Watered down

After voting was complete at the commission’s in-person meeting June 17, commission member Dewayne McAfee, who has frequently abstained from voting for or against recommendations, sounded off on the changes in language.

“The United States Supreme Court used language that specifically targeted Blacks, and for anyone to tell us now as we try to understand and unwrap slavery and Jim Crow that there are words that we can’t use because we may offend another ethnic group … the 14th Amendment should not reshackle us as we go through this process.

“I don’t think we need to be polite to people because they certainly were not polite when these events were going on, and if America cannot address the harm that they’ve done, if we can’t have an open and honest discussion about it here, where do we ever get a chance to address it?” he continued.

McAfee said he believes the commission watered down its recommendations when it deleted specific references to Black people as beneficiaries of its programs, and worries that other disenfranchised groups such as white women can now benefit from work that was supposed to address atrocities done to the descendants of enslaved people.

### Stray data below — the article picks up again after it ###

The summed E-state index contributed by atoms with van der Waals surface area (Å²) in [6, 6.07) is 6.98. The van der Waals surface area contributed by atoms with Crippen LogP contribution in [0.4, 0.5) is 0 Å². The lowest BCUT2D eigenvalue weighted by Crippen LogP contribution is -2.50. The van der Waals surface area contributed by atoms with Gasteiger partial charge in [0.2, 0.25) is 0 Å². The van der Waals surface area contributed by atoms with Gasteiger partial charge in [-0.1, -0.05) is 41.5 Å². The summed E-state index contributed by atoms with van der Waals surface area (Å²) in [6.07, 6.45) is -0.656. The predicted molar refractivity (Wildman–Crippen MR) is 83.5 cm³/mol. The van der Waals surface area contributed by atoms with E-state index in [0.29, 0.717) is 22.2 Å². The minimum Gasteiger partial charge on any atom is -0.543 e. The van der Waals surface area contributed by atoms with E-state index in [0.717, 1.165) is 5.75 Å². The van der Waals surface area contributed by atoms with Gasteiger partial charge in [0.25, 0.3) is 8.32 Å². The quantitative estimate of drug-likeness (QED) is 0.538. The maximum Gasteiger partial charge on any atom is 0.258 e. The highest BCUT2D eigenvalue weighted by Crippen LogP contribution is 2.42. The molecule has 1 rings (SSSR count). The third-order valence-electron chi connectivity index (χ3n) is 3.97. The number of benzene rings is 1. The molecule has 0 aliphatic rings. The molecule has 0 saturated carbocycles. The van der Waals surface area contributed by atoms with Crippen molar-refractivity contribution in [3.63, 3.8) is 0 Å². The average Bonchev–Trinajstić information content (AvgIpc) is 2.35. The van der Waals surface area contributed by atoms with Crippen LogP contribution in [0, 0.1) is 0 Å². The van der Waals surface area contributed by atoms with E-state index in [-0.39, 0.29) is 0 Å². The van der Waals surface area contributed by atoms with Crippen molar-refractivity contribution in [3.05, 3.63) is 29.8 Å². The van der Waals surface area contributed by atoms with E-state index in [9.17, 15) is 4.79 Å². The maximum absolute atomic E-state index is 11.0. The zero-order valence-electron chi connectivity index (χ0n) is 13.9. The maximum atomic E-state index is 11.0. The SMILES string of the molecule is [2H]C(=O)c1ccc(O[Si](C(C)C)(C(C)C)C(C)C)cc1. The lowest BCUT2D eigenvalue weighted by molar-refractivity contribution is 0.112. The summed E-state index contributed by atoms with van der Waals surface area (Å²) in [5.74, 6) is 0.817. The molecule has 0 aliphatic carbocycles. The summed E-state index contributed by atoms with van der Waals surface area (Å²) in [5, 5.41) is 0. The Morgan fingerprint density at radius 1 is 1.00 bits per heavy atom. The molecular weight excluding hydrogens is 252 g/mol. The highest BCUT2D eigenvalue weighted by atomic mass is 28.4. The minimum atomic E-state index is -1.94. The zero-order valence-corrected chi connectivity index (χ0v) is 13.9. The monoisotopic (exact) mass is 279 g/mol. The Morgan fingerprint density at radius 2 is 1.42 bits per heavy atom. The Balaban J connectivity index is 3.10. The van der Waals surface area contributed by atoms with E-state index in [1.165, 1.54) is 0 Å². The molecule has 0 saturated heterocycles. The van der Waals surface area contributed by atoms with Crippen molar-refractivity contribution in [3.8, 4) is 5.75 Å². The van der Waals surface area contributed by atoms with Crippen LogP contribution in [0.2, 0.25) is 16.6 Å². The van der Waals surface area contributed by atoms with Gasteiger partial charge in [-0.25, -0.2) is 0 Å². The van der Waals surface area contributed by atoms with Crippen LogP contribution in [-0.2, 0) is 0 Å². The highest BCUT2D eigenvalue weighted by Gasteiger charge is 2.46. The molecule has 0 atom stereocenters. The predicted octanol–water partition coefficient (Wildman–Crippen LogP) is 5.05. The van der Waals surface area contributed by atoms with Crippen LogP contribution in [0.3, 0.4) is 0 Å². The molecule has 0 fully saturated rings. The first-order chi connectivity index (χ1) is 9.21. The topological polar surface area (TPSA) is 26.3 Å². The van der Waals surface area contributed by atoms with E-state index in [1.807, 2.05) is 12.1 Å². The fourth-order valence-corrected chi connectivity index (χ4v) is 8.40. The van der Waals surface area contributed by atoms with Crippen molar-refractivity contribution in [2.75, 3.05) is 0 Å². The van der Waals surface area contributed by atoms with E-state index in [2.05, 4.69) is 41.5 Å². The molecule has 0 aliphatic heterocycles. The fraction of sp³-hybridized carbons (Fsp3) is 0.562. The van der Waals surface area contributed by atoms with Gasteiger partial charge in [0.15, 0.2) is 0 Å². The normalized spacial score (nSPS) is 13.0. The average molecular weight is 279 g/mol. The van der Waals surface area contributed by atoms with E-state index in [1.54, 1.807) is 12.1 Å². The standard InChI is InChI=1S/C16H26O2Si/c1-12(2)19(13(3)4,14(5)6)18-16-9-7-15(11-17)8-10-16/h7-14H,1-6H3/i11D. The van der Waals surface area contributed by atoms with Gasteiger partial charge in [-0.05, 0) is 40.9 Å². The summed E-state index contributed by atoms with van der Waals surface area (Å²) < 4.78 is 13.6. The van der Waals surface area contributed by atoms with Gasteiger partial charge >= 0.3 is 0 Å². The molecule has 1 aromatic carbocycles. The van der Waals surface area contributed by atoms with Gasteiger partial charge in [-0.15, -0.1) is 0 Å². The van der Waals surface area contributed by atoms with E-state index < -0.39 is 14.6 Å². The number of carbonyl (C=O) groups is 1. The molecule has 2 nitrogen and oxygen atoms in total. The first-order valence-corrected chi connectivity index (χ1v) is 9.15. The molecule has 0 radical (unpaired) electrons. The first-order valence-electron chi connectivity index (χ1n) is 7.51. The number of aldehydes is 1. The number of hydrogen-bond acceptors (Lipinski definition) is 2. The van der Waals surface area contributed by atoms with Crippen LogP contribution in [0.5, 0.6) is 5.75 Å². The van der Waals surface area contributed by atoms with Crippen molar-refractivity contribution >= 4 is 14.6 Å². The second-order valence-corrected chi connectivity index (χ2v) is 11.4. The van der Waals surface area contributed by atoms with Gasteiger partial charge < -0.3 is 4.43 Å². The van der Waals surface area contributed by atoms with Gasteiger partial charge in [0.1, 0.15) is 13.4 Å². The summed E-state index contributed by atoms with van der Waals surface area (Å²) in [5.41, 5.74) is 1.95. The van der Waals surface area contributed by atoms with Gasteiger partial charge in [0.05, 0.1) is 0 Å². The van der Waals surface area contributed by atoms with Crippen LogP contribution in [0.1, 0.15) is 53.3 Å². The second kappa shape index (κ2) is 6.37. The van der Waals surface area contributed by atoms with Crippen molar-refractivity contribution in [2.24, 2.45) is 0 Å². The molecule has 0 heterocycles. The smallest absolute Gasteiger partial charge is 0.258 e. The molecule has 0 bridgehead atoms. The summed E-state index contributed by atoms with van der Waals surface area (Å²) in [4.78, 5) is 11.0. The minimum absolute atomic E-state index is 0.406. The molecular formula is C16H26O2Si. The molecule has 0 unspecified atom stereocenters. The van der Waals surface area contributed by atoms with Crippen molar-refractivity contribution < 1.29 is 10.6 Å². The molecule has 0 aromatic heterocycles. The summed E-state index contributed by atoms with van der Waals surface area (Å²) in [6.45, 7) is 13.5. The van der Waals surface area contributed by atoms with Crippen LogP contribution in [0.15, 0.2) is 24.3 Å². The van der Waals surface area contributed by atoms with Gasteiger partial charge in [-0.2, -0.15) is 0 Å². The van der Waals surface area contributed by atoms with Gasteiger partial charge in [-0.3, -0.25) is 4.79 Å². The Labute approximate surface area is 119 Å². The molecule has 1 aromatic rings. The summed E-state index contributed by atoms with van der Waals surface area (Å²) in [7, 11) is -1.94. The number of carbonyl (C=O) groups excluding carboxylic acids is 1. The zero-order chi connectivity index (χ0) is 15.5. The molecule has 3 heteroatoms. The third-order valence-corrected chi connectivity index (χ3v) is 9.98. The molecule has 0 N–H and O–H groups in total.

“If your ancestors weren’t swinging from a rope, I don’t want you to do anything in this process,” he said.

As the commission enters its next phase, he said he hopes it will “acquire a backbone.”

Extension request

The commission agreed to submit a formal extension request to City Council so it can continue to receive staff support from city departments such as legal and communications.

One of the main reasons the commission needs an extension, said commission member Osundu McPeters, is to move the work from theoretical to implementation.

According to a draft extension request passed by commissioners June 10, the commission has to complete a final report of recommendations before a potential joint meeting of Asheville City Council and the Buncombe County Board of Commissioners, which has yet to be scheduled. Until a possible extension is granted, commission meetings will continue biweekly with limited city and county staff support. The next meeting is scheduled for Monday, July 15.

Representatives of the commission will present a formal extension request at the Tuesday, July 23, City Council meeting.


Thanks for reading through to the end…

We share your inclination to get the whole story. For the past 25 years, Xpress has been committed to in-depth, balanced reporting about the greater Asheville area. We want everyone to have access to our stories. That’s a big part of why we've never charged for the paper or put up a paywall.